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Moonshine Ink’s News section covers the community. This past year, our team has provided in-depth and critical coverage during the Covid-19 pandemic, and our community has come to rely on our role as watchdog for local government and as a source of information on community activity. We also have two ongoing investigations, into all things wildfire and the region’s housing crisis.

Visit our Tahoe/Truckee coronavirus central hub and our live regional updates for the latest coverage and community response to Covid, and read Dead Man Walking (a harrowing local resident’s ongoing struggle with serious effects of Covid-19) which has become our site’s most-read story of all time.

Our ongoing and thorough coverage of the region has earned us national recognition over the years, most recently with two first placements in the National Newspaper Association’s Better Newspaper Contest: our feature investigation into Tahoe’s trash problem that has been part of a movement that’s sparked change in Placer County, and this piece highlighting a tough situation for TTUSD teachers sparked by the Ink being contacted by an anonymous “fairy.”

As we continue to cover the trials and triumphs of the Tahoe/Truckee region, please hold us accountable to our 2021 goals and vision and provide feedback as well as story ideas, tips, and other editorial tidbits to editors@moonshineink.com.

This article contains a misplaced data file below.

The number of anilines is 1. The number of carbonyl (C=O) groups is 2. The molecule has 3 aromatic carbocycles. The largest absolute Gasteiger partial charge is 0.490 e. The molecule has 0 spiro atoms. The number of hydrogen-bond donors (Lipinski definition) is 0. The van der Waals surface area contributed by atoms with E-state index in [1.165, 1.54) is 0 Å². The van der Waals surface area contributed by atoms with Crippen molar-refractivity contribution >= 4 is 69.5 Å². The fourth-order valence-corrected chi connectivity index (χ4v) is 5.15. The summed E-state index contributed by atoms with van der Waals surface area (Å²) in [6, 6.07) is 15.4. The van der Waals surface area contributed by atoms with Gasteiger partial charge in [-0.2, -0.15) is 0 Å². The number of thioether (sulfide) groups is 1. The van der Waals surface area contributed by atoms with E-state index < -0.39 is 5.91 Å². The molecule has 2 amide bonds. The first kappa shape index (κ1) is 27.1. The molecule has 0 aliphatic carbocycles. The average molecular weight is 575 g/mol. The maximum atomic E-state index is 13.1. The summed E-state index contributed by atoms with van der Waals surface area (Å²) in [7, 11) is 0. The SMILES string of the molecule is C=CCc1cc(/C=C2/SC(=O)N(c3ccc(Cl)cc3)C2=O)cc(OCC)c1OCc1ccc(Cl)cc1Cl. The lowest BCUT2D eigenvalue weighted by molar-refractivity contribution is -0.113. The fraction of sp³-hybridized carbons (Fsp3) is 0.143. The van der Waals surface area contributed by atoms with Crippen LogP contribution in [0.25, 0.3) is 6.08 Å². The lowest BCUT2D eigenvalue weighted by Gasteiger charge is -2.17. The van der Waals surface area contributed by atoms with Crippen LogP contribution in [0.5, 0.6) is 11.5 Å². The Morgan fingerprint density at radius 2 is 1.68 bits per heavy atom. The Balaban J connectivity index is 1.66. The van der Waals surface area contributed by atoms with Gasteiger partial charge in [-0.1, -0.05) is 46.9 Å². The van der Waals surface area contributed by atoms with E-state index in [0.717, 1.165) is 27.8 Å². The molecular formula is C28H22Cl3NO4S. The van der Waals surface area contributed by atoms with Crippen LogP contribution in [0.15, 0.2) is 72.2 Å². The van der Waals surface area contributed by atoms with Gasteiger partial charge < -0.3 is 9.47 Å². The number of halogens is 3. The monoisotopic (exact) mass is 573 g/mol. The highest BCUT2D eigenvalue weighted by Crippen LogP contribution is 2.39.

Help Wanted: Traffic Enforcement Management Officer

Truckee Town Council Councilmembers: Mayor Craig Threshie Richard Anderson Barbara Green Beth Ingalls Josh Susman December 16, 2004 ~ from Annie's notes Siller Ranch Update Community Development Director Tony Lashbrook reported that Town staff and Placer...

Flying Doctors Bring Christmas Joy and the Lesson of Giving to Truckee Kids

Santa and Mrs. Claus arrived at about 11:00 a.m. in Flying Doctors Pilot Rob Lober's twin engine plane, with the children communicating with the plane to guide Santa in for landing. Once he was...

Toxic Treatment for Tahoe?


Environmentalists and Water Providers Oppose Use of Poison to Combat Tahoe's Invasive Species

30 Years Later


When storms whip the Sierra Nevada they can throw a strong wind down from the mountain peaks through Shirley Canyon into Squaw Valley. Old timers call this western wind the 'Shirley Zephyr.' On April 15, 1978, the Shirley Zephyr was more than a stiff breeze. Its gale-force winds aided in causing one of the ski industry’s most historic lift accidents.